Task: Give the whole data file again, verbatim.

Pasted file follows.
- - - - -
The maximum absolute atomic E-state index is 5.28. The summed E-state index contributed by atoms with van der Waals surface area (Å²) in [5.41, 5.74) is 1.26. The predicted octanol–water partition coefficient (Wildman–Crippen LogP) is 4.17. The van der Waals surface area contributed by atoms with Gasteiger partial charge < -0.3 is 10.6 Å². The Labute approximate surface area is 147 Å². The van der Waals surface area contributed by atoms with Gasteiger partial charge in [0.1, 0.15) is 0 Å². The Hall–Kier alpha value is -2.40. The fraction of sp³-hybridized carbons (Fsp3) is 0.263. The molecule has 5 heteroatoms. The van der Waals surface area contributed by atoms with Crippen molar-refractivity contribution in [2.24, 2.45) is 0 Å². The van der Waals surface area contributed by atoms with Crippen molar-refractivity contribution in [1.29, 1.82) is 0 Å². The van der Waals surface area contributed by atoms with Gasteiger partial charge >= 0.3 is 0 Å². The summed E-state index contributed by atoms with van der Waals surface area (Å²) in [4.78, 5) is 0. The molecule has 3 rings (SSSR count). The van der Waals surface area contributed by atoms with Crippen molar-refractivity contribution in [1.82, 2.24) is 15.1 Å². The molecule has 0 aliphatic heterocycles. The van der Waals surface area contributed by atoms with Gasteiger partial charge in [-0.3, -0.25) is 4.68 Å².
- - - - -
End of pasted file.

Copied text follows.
The maximum absolute atomic E-state index is 5.28. The summed E-state index contributed by atoms with van der Waals surface area (Å²) in [5.41, 5.74) is 1.26. The predicted octanol–water partition coefficient (Wildman–Crippen LogP) is 4.17. The van der Waals surface area contributed by atoms with Gasteiger partial charge < -0.3 is 10.6 Å². The Labute approximate surface area is 147 Å². The van der Waals surface area contributed by atoms with Gasteiger partial charge in [0.1, 0.15) is 0 Å². The Hall–Kier alpha value is -2.40. The fraction of sp³-hybridized carbons (Fsp3) is 0.263. The molecule has 5 heteroatoms. The van der Waals surface area contributed by atoms with Crippen molar-refractivity contribution in [2.24, 2.45) is 0 Å². The van der Waals surface area contributed by atoms with Crippen molar-refractivity contribution in [1.29, 1.82) is 0 Å². The van der Waals surface area contributed by atoms with Gasteiger partial charge >= 0.3 is 0 Å². The summed E-state index contributed by atoms with van der Waals surface area (Å²) in [4.78, 5) is 0. The molecule has 3 rings (SSSR count). The van der Waals surface area contributed by atoms with Crippen molar-refractivity contribution in [1.82, 2.24) is 15.1 Å². The molecule has 0 aliphatic heterocycles. The van der Waals surface area contributed by atoms with Gasteiger partial charge in [-0.3, -0.25) is 4.68 Å².